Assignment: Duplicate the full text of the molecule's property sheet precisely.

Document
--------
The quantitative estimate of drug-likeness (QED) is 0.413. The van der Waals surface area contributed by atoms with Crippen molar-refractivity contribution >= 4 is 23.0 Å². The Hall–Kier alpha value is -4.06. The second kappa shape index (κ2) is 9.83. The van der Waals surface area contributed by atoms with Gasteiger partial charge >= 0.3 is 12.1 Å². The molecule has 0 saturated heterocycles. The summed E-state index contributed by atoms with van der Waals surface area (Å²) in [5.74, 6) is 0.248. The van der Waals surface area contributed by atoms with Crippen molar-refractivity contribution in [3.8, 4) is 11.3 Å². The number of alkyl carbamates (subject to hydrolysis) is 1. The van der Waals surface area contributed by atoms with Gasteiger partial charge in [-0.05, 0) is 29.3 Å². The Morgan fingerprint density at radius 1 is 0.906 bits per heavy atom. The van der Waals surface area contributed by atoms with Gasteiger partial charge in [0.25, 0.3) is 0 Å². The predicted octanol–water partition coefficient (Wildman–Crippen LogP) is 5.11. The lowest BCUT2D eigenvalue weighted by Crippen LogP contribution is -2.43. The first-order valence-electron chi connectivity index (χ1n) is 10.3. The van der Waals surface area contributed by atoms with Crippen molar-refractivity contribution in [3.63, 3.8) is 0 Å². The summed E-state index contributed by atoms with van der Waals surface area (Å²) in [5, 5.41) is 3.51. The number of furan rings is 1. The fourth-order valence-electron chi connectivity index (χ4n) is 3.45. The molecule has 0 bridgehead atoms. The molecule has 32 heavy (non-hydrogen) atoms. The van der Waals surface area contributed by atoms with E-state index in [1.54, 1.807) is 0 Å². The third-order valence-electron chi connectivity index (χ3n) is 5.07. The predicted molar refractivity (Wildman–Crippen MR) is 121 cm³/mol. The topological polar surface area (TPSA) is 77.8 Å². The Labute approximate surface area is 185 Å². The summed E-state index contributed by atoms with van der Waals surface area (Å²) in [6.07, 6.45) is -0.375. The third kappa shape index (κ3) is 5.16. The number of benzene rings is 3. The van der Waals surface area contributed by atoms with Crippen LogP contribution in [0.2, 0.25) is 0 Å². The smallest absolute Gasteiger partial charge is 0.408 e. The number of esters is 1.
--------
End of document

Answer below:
The quantitative estimate of drug-likeness (QED) is 0.413. The van der Waals surface area contributed by atoms with Crippen molar-refractivity contribution >= 4 is 23.0 Å². The Hall–Kier alpha value is -4.06. The second kappa shape index (κ2) is 9.83. The van der Waals surface area contributed by atoms with Gasteiger partial charge >= 0.3 is 12.1 Å². The molecule has 0 saturated heterocycles. The summed E-state index contributed by atoms with van der Waals surface area (Å²) in [5.74, 6) is 0.248. The van der Waals surface area contributed by atoms with Crippen molar-refractivity contribution in [3.8, 4) is 11.3 Å². The number of alkyl carbamates (subject to hydrolysis) is 1. The van der Waals surface area contributed by atoms with Gasteiger partial charge in [-0.05, 0) is 29.3 Å². The Morgan fingerprint density at radius 1 is 0.906 bits per heavy atom. The van der Waals surface area contributed by atoms with Gasteiger partial charge in [0.25, 0.3) is 0 Å². The predicted octanol–water partition coefficient (Wildman–Crippen LogP) is 5.11. The lowest BCUT2D eigenvalue weighted by Crippen LogP contribution is -2.43. The first-order valence-electron chi connectivity index (χ1n) is 10.3. The van der Waals surface area contributed by atoms with Crippen molar-refractivity contribution in [3.63, 3.8) is 0 Å². The summed E-state index contributed by atoms with van der Waals surface area (Å²) in [5, 5.41) is 3.51. The number of furan rings is 1. The fourth-order valence-electron chi connectivity index (χ4n) is 3.45. The molecule has 0 bridgehead atoms. The molecule has 32 heavy (non-hydrogen) atoms. The van der Waals surface area contributed by atoms with E-state index in [1.54, 1.807) is 0 Å². The third-order valence-electron chi connectivity index (χ3n) is 5.07. The predicted molar refractivity (Wildman–Crippen MR) is 121 cm³/mol. The topological polar surface area (TPSA) is 77.8 Å². The Labute approximate surface area is 185 Å². The summed E-state index contributed by atoms with van der Waals surface area (Å²) in [6.07, 6.45) is -0.375. The third kappa shape index (κ3) is 5.16. The number of benzene rings is 3. The van der Waals surface area contributed by atoms with Crippen LogP contribution in [0.2, 0.25) is 0 Å². The smallest absolute Gasteiger partial charge is 0.408 e. The number of esters is 1.